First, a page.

Osteochondritis Dessicans



Background

  • A presumed compression fracture of the articular cartilage
  • A fracture fragment may be attached or detached (loose body in joint) from cartilage
  • Injury may be cause a single compression fragment or recurrent micro fractures
    • Initial local inflammation with micro fracture
    • Subcortical thinning (x-ray epiphyseal sclerosis) and later
    • Remodeling with weaker bone (subchondral cysts), compression fracture with loss of cartilage volume

Location

Commonest locations include:

  • Knee - med femoral condyle (alt aspect), wt bearing areas both condyles and intercondylar groove.
    • Rarely patella or tibial plateau.
  • Elbow - capitellum (? xs valgus stress)
  • Ankle - talar dome
  • Foot - Navicular (DDx stress #)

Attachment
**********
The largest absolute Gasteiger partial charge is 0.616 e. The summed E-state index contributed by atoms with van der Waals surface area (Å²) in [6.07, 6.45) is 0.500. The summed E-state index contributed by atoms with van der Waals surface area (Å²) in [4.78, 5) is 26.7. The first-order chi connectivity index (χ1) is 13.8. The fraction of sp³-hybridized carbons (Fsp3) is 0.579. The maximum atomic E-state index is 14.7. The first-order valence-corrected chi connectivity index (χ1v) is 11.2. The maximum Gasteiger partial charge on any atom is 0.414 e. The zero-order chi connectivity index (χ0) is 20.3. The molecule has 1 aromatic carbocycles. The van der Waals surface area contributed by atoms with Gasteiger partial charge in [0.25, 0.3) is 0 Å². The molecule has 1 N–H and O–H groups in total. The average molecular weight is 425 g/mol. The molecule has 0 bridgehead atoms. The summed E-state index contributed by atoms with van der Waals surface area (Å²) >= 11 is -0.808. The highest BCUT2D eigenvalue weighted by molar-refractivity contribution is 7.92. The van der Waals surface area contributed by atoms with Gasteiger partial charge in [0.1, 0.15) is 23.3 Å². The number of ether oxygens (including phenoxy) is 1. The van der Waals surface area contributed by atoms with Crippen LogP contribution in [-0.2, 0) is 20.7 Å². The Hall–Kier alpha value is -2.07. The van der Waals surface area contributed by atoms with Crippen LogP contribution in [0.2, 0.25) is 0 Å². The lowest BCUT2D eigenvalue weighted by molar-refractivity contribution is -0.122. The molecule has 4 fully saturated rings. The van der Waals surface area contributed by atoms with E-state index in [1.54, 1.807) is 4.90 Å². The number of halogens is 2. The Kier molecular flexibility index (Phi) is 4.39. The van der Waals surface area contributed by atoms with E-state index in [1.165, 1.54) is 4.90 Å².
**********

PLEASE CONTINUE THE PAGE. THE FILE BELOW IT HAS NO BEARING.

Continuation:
• Hip - femoral epiphysis (esp. if PMHx of Perthe's)
  • Wrist rare - scaphoid
Knee Osteochondritis Knee Osteochondritis labelled

Clinical

  • Young adults or teens report pain on wt bearing
  • Atraumatic joint pain, (ofetn with effusion) ± locking
  • Pain on limit of ROM
  • Traumatic effusion and occasional instability
  • OA can develop
  • Loose body symptoms generally late

Beware

  • Frequently missed
  • May require bone scan or CT to confium
  • If in doubt, non-weight-bearing (NWB) & ortho OPD referral

Content by Dr Íomhar O' Sullivan 15/11/2007. Last reviewed ÍOS 28/05/21.